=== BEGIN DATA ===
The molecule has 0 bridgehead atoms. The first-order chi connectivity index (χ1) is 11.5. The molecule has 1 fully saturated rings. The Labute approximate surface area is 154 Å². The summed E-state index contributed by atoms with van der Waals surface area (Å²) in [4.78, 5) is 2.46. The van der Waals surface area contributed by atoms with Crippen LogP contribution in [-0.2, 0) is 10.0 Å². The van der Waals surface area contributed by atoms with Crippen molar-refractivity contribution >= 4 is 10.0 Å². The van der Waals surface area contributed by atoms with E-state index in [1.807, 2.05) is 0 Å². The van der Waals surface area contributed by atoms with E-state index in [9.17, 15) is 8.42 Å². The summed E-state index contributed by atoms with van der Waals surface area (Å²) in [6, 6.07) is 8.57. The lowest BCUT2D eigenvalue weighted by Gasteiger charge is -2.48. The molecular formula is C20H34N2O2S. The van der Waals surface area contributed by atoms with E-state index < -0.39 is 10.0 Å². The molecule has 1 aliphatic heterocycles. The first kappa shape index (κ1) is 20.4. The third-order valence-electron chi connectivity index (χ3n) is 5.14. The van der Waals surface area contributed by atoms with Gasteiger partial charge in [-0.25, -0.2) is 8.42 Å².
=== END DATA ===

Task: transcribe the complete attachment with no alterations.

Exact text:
The molecule has 0 bridgehead atoms. The first-order chi connectivity index (χ1) is 11.5. The molecule has 1 fully saturated rings. The Labute approximate surface area is 154 Å². The summed E-state index contributed by atoms with van der Waals surface area (Å²) in [4.78, 5) is 2.46. The van der Waals surface area contributed by atoms with Crippen LogP contribution in [-0.2, 0) is 10.0 Å². The van der Waals surface area contributed by atoms with Crippen molar-refractivity contribution >= 4 is 10.0 Å². The van der Waals surface area contributed by atoms with E-state index in [1.807, 2.05) is 0 Å². The van der Waals surface area contributed by atoms with E-state index in [9.17, 15) is 8.42 Å². The summed E-state index contributed by atoms with van der Waals surface area (Å²) in [6, 6.07) is 8.57. The lowest BCUT2D eigenvalue weighted by Gasteiger charge is -2.48. The molecular formula is C20H34N2O2S. The van der Waals surface area contributed by atoms with E-state index < -0.39 is 10.0 Å². The molecule has 1 aliphatic heterocycles. The first kappa shape index (κ1) is 20.4. The third-order valence-electron chi connectivity index (χ3n) is 5.14. The van der Waals surface area contributed by atoms with Gasteiger partial charge in [-0.25, -0.2) is 8.42 Å².